Usually, not knowing what you want to do is a consequence of not knowing what work there is to do or laziness. Let's assume it's the first, in which case you probably need to do your research. If and when you get to an on-site interview, it's almost guaranteed that one of the questions, either directly or indirectly, will be "what do you see yourself doing here?" At that point, you need to know what you're doing, and to get that involves research. Research is a critical element of any job search. You need to know the industry, the position, and the company among several other things.

If it's laziness, let me tell you that making games is not a game - it's a serious business that involves countless hours of hard work. When I first started wanting to get into the games industry, I imagined some dream job in which I could sit around and talk to people about what I would want to change in a game and I could write or draw out changes and make other people do the work. That dream job does not exist. Video games are equivalent to almost any other electronic consumer good. You've got target markets, marketing campaigns, budgets, intense timelines, development goals, etc.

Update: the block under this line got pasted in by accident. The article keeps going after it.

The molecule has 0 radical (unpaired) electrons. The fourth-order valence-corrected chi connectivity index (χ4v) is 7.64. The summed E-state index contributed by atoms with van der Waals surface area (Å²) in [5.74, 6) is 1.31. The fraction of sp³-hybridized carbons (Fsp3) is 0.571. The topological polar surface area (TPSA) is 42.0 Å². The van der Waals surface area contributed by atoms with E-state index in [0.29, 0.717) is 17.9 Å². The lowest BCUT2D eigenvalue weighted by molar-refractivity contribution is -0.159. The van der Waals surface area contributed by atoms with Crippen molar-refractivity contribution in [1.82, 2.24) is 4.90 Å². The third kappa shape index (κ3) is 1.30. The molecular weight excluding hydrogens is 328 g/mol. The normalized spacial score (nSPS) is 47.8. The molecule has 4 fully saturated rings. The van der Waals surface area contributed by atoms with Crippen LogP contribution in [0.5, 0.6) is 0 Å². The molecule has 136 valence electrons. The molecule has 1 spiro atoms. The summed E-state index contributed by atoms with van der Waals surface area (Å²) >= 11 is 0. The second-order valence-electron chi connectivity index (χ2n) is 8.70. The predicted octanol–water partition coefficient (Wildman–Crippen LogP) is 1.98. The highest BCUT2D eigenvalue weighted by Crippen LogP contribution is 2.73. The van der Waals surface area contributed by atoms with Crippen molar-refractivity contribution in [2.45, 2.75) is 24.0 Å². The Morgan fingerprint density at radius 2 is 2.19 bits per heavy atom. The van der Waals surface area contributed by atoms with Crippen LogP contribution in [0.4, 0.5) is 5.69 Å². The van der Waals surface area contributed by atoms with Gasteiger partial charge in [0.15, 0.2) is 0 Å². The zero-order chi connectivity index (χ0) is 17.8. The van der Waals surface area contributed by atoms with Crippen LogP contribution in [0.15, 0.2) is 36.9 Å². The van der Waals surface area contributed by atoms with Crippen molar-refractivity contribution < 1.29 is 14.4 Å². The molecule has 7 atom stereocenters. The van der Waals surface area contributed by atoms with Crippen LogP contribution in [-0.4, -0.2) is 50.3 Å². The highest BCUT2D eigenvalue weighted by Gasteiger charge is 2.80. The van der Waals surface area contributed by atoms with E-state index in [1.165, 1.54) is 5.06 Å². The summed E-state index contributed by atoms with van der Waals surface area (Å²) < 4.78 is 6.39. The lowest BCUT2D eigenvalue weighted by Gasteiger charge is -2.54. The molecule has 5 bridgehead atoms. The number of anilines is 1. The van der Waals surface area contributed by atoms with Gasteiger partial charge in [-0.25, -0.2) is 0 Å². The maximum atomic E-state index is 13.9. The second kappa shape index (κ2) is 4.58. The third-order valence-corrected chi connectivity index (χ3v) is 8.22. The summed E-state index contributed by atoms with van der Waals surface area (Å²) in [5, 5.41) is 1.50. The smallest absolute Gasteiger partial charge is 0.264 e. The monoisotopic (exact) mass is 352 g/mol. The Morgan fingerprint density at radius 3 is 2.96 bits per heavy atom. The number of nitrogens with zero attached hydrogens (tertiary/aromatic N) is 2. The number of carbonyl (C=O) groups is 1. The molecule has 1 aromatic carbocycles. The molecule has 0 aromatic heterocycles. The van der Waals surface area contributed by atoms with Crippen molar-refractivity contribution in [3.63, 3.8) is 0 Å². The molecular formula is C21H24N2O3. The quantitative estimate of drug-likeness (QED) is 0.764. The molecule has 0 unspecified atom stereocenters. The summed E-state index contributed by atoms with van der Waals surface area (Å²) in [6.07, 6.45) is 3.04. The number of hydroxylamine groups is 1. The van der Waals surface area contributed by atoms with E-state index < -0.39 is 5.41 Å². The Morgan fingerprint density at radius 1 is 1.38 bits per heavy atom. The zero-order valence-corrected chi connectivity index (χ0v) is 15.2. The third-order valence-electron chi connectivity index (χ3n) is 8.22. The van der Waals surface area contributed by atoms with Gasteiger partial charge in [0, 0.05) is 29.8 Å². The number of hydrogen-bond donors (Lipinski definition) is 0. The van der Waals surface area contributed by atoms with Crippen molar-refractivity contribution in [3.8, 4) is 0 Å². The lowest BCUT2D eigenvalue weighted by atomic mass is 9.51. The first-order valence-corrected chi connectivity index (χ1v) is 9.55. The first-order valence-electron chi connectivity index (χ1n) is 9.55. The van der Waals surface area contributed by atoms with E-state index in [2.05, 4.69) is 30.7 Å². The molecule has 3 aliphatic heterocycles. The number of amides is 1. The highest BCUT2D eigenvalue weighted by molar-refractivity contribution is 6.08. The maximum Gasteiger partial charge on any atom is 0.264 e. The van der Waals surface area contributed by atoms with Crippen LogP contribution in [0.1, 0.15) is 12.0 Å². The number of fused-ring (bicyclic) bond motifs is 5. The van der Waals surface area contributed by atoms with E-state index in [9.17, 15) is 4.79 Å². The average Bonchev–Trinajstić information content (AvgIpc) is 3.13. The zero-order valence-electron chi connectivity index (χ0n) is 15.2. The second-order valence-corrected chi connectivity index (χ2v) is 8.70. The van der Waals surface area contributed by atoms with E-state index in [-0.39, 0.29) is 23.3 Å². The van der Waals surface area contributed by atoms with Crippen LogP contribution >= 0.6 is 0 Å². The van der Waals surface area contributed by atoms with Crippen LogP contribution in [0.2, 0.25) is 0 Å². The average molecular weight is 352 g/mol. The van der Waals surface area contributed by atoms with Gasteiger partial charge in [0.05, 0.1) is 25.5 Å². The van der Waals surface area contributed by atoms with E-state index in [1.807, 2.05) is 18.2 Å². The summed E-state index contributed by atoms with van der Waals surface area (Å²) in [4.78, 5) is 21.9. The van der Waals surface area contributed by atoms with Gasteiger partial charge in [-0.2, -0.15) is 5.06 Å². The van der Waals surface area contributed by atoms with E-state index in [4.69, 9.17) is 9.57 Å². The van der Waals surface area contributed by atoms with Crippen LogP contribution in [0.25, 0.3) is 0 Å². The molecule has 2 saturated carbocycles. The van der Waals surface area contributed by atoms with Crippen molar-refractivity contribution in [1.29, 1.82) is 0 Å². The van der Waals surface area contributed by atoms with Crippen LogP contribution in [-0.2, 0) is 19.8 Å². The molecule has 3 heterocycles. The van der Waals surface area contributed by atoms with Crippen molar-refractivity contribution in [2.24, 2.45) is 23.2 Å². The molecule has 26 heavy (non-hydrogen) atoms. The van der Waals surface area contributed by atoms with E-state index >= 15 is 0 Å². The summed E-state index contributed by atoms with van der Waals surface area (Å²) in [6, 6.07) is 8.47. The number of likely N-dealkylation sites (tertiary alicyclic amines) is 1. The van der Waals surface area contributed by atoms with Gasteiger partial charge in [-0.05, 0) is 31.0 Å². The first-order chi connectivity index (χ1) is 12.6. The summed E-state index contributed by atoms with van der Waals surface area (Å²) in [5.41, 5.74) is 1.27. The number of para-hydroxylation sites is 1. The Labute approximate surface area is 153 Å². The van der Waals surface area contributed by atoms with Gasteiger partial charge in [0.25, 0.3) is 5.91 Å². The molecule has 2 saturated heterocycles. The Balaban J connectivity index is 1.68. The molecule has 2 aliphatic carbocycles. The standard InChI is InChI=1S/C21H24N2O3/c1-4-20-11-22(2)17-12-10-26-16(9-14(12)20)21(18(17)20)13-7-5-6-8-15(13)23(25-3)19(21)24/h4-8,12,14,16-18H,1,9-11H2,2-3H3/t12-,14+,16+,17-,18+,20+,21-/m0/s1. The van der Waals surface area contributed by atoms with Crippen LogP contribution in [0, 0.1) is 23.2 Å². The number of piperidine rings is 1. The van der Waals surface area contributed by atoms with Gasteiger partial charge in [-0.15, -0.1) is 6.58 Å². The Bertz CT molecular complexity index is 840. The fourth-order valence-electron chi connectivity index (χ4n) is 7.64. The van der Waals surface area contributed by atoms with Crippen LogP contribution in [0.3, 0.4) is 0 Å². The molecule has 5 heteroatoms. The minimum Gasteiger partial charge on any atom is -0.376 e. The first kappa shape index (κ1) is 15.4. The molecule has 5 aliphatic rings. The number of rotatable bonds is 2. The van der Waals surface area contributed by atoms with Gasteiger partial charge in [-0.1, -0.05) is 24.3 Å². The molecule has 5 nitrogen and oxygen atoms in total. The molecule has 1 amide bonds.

For me, there was a point where I realized that you have to have a passion for actually making games - not just playing them. Looking back at some of my old posts, I trashed Valve's Hammer because I thought "it's a stupid level designer" - really, I was just unwilling to put in the work required to actually make a finished level. I don't have passion for level design (or anything related to artwork), and that's okay too. Personally, I found my main two passions to be systems design and production. For systems design, I focused a lot on UI elements and procedural flow, along with systems within my own guild leadership. For production, I've been a leader among gamers for quite a while and want to take my leadership skills to the gaming industry.